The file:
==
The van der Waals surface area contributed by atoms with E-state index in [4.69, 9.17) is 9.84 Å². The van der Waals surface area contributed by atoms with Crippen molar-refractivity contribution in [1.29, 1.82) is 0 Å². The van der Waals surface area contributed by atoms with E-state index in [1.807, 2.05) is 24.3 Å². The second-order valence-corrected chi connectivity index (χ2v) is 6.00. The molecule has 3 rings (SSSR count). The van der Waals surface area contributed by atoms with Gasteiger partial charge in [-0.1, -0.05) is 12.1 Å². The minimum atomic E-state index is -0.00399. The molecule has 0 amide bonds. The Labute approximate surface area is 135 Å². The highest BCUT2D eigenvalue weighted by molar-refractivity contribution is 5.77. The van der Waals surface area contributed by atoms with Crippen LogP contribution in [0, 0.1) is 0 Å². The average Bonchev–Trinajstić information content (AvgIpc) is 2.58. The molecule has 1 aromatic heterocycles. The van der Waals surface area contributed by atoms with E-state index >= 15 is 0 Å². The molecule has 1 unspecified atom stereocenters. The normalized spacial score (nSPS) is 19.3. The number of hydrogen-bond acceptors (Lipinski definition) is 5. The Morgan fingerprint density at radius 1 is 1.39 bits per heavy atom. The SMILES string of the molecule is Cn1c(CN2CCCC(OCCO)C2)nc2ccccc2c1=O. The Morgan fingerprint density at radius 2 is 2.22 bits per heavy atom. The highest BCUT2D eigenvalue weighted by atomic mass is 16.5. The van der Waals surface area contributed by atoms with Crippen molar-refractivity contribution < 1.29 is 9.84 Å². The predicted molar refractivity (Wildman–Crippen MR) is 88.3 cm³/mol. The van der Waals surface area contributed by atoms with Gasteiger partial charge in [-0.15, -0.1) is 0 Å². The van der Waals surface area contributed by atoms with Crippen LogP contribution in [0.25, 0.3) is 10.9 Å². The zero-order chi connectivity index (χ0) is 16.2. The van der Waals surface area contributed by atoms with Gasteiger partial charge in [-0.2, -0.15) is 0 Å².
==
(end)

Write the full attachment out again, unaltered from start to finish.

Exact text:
The van der Waals surface area contributed by atoms with E-state index in [4.69, 9.17) is 9.84 Å². The van der Waals surface area contributed by atoms with Crippen molar-refractivity contribution in [1.29, 1.82) is 0 Å². The van der Waals surface area contributed by atoms with E-state index in [1.807, 2.05) is 24.3 Å². The second-order valence-corrected chi connectivity index (χ2v) is 6.00. The molecule has 3 rings (SSSR count). The van der Waals surface area contributed by atoms with Gasteiger partial charge in [-0.1, -0.05) is 12.1 Å². The minimum atomic E-state index is -0.00399. The molecule has 0 amide bonds. The Labute approximate surface area is 135 Å². The highest BCUT2D eigenvalue weighted by molar-refractivity contribution is 5.77. The van der Waals surface area contributed by atoms with Crippen LogP contribution in [0, 0.1) is 0 Å². The average Bonchev–Trinajstić information content (AvgIpc) is 2.58. The molecule has 1 aromatic heterocycles. The van der Waals surface area contributed by atoms with E-state index >= 15 is 0 Å². The molecule has 1 unspecified atom stereocenters. The normalized spacial score (nSPS) is 19.3. The number of hydrogen-bond acceptors (Lipinski definition) is 5. The Morgan fingerprint density at radius 1 is 1.39 bits per heavy atom. The SMILES string of the molecule is Cn1c(CN2CCCC(OCCO)C2)nc2ccccc2c1=O. The Morgan fingerprint density at radius 2 is 2.22 bits per heavy atom. The highest BCUT2D eigenvalue weighted by atomic mass is 16.5. The van der Waals surface area contributed by atoms with Crippen molar-refractivity contribution < 1.29 is 9.84 Å². The predicted molar refractivity (Wildman–Crippen MR) is 88.3 cm³/mol. The van der Waals surface area contributed by atoms with Gasteiger partial charge in [-0.15, -0.1) is 0 Å². The van der Waals surface area contributed by atoms with Crippen LogP contribution in [0.25, 0.3) is 10.9 Å². The zero-order chi connectivity index (χ0) is 16.2. The van der Waals surface area contributed by atoms with Gasteiger partial charge in [-0.2, -0.15) is 0 Å².